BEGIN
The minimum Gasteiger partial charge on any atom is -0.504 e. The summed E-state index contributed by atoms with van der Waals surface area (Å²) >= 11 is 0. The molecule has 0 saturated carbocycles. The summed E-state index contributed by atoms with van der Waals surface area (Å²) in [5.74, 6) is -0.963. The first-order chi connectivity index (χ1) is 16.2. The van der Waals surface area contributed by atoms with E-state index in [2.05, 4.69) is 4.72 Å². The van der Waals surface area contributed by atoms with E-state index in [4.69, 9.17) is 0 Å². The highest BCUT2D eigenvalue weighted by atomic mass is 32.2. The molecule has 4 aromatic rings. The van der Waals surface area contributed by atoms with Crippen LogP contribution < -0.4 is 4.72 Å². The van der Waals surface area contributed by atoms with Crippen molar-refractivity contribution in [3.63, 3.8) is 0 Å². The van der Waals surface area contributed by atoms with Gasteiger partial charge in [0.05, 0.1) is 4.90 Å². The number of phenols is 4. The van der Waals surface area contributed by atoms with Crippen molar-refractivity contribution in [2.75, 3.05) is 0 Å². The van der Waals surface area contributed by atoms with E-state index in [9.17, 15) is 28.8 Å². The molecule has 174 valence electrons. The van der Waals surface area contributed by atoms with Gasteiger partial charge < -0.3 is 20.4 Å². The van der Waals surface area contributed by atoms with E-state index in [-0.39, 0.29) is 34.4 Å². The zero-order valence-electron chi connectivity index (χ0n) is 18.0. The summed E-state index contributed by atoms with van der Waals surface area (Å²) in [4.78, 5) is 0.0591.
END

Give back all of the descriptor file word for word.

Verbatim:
The minimum Gasteiger partial charge on any atom is -0.504 e. The summed E-state index contributed by atoms with van der Waals surface area (Å²) >= 11 is 0. The molecule has 0 saturated carbocycles. The summed E-state index contributed by atoms with van der Waals surface area (Å²) in [5.74, 6) is -0.963. The first-order chi connectivity index (χ1) is 16.2. The van der Waals surface area contributed by atoms with E-state index in [2.05, 4.69) is 4.72 Å². The van der Waals surface area contributed by atoms with E-state index in [4.69, 9.17) is 0 Å². The highest BCUT2D eigenvalue weighted by atomic mass is 32.2. The molecule has 4 aromatic rings. The van der Waals surface area contributed by atoms with Crippen LogP contribution < -0.4 is 4.72 Å². The van der Waals surface area contributed by atoms with Crippen molar-refractivity contribution in [3.63, 3.8) is 0 Å². The van der Waals surface area contributed by atoms with Gasteiger partial charge in [0.05, 0.1) is 4.90 Å². The number of phenols is 4. The van der Waals surface area contributed by atoms with Crippen molar-refractivity contribution in [2.75, 3.05) is 0 Å². The van der Waals surface area contributed by atoms with E-state index in [9.17, 15) is 28.8 Å². The molecule has 174 valence electrons. The van der Waals surface area contributed by atoms with Gasteiger partial charge < -0.3 is 20.4 Å². The van der Waals surface area contributed by atoms with E-state index in [-0.39, 0.29) is 34.4 Å². The zero-order valence-electron chi connectivity index (χ0n) is 18.0. The summed E-state index contributed by atoms with van der Waals surface area (Å²) in [4.78, 5) is 0.0591.